Page:Popular Science Monthly Volume 3.djvu/21

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of fine fibres, some radiating from the central part to the circumference, and others arranged in concentric rings. It is kept gently on the stretch by two small muscles, one of which draws it tighter, and the other loosens it, by acting upon a chain of small bones. We shall not undertake to describe the curious and complicated anatomy of the inner ear—the drum, containing air, the curious chain-work of minute vibrating bones, the labyrinth filled with water containing little crystalline particles and fine elastic bristles, and where the delicate fibres of the auditory nerve commence. "There is also," says Tyndall, "in the labyrinth a wonderful organ discovered by the Marchese Corti, which is, to all appearance, a musical instrument, with its chords so stretched as to accept vibrations of different periods, and transmit them to the nerve-filaments which traverse the organ. Within the ears of men, and without their knowledge or contrivance, this lute of 3,000 strings (as Kölliker estimates) has existed for ages, accepting the music of the outer world, and rendering it fit for reception by the brain. Each musical tremor which falls upon this organ selects from its tensioned fibres the one appropriate to its own pitch, and throws that fibre into unisonant vibration. And thus, no matter how complicated the motion of the external air may be, those microscopic strings can analyze it, and reveal the constituents of which it is composed." By this wonderful apparatus are all the tremulous movements of the outer world translated to the world within. How the auditory nerve transmits its impressions is not a matter of demonstration, but the probability is great that it transmits them as it receives them as impulses of motion waves of force that are conveyed to the brain and expended in the production of those physical motions which are the material conditions and accompaniments of consciousness. That the organ of feeling and thought is itself a sphere of vibrations and wave-actions traversing in all directions the millions of microscopic fibres which pervade the encephalon, will be thought absurd by many: but we know that wave-action is a part of the method of Nature; that it produces the most wonderful effects in all the common forms of matter; that the brain is a material instrument in the closest physical relation with the outward order; and that material changes of some kind within it are the concomitants of its exalted functions. That there should be unity in the whole scheme does not appear irrational.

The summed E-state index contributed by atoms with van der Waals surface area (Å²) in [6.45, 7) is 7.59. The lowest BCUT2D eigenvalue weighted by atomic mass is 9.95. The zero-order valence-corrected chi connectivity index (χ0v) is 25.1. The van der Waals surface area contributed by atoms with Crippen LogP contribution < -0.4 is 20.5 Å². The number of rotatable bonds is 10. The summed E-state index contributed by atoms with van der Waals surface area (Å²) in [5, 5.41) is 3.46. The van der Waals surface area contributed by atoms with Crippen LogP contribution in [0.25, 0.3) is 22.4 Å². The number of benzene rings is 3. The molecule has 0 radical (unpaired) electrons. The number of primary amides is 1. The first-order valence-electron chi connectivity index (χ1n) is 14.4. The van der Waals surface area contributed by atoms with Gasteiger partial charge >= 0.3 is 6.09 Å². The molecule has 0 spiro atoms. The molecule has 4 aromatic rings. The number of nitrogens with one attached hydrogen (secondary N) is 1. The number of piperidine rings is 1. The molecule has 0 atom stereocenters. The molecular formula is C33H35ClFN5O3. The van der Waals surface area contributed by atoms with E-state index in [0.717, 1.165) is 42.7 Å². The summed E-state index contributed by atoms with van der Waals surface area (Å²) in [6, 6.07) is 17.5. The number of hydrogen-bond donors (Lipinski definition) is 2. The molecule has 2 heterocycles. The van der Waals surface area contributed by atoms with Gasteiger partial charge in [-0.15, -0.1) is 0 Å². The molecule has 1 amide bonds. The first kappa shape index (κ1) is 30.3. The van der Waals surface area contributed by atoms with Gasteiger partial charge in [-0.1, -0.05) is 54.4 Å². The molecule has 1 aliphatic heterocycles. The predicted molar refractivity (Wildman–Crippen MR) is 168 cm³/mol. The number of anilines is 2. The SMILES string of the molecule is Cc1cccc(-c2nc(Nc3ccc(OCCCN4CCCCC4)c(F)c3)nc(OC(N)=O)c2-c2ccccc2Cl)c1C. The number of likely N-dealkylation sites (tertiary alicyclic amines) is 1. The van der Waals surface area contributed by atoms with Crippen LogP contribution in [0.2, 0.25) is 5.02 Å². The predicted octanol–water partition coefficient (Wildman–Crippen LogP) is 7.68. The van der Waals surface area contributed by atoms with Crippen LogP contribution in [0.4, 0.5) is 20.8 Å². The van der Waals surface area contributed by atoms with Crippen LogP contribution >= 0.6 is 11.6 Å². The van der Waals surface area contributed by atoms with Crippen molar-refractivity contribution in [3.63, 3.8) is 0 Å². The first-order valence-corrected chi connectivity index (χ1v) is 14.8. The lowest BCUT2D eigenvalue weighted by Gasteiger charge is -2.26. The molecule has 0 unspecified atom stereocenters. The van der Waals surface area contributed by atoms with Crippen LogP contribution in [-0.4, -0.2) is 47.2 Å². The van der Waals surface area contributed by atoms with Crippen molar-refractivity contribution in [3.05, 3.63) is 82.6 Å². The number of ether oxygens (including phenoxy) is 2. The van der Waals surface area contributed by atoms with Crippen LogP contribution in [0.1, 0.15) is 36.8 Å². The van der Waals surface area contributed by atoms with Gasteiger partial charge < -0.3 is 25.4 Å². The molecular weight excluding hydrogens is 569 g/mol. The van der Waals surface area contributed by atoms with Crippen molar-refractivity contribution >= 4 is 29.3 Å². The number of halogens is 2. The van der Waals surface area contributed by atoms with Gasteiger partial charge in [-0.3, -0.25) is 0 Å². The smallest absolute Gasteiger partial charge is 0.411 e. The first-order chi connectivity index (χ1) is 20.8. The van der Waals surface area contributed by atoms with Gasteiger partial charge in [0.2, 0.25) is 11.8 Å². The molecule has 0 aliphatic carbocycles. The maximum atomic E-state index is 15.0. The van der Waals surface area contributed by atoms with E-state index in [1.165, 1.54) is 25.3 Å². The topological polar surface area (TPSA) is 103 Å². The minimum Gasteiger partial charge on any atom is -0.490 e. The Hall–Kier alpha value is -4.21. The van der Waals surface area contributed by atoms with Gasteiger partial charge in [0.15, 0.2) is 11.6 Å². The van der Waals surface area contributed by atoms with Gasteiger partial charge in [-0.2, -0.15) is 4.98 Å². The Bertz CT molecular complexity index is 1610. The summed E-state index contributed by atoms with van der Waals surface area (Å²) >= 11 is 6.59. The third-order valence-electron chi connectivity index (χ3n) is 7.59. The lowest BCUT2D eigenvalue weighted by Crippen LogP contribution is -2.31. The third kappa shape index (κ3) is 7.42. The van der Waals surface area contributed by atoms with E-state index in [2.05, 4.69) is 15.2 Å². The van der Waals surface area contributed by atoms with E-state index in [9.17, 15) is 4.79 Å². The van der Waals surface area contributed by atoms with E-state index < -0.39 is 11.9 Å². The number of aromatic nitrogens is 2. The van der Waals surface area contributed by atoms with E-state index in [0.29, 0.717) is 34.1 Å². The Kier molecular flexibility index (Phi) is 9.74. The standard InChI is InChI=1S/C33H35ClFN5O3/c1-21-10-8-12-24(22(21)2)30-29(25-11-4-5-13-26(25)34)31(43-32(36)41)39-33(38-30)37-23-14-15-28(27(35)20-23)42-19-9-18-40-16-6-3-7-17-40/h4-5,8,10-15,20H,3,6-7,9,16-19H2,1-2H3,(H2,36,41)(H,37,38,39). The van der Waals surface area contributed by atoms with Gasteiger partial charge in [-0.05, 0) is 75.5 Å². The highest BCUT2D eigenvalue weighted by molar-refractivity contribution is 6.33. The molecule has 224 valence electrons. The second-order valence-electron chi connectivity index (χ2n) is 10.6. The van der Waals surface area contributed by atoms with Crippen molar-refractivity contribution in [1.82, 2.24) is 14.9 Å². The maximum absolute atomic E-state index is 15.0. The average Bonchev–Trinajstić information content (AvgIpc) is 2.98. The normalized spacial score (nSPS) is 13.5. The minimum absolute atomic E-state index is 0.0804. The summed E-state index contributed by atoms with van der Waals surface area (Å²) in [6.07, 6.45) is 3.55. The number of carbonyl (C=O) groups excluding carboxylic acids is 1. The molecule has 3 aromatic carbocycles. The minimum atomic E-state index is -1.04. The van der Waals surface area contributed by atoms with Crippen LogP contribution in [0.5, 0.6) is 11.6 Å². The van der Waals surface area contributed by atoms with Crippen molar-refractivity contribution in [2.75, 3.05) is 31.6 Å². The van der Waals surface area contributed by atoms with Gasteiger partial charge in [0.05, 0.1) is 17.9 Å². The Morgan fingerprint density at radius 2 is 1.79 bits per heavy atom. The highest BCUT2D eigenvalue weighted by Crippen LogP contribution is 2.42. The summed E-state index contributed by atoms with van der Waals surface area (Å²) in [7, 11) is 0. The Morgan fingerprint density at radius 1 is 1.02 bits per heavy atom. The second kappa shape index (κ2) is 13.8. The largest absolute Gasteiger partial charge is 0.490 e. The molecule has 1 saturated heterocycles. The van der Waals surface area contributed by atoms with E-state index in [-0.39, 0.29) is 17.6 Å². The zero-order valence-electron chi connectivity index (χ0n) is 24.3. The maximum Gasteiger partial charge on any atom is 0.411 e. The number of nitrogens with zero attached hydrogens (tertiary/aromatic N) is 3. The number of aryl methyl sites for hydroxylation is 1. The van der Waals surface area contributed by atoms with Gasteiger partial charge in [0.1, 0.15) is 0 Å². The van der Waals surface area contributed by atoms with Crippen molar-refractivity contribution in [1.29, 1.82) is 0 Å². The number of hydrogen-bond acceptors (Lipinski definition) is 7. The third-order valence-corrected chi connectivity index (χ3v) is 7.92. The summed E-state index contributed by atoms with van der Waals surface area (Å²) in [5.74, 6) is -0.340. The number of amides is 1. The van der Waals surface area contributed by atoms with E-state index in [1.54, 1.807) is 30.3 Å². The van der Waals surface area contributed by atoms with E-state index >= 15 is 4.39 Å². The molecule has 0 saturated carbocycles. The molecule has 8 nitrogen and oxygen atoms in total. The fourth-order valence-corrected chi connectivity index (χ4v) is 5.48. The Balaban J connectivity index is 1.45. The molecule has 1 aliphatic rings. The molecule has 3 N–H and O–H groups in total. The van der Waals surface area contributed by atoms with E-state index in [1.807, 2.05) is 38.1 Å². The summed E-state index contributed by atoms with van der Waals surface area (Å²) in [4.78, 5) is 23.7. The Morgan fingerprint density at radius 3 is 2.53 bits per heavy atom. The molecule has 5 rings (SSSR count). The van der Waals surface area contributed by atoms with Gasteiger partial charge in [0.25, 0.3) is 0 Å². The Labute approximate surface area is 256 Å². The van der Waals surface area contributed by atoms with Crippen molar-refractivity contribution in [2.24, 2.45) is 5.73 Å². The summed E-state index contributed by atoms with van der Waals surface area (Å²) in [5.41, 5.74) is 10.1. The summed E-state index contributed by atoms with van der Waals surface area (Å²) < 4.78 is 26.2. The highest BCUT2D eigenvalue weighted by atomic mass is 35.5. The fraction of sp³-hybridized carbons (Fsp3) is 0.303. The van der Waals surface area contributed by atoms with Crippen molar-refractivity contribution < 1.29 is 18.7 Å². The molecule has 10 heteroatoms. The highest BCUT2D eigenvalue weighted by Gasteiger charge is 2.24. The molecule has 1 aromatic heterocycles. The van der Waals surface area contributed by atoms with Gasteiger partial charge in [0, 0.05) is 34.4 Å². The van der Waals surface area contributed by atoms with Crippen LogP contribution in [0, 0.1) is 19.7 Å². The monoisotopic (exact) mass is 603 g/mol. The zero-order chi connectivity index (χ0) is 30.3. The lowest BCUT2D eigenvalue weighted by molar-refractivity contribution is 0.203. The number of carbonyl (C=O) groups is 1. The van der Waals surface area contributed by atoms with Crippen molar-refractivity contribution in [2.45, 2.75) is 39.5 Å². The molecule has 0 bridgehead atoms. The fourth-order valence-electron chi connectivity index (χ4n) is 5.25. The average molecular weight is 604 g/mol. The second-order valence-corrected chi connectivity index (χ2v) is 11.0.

Be this as it may, the marvels of what is known are inexhaustible. Could we see what takes place in a room when a tuning-fork is in vibration, giving out a single note, we should behold all the particles of the air agitated in tremulous sympathy, and filling the space with swiftly-expanding spheres of spectral beauty. Or, were the effect produced by several instruments concurrently played, we should see the forms in countless variety carving the air into ever-changing figures of geometrical harmony, and creating the perfect music of geometrical form. Such a revelation is impossible, from the swiftness of movement,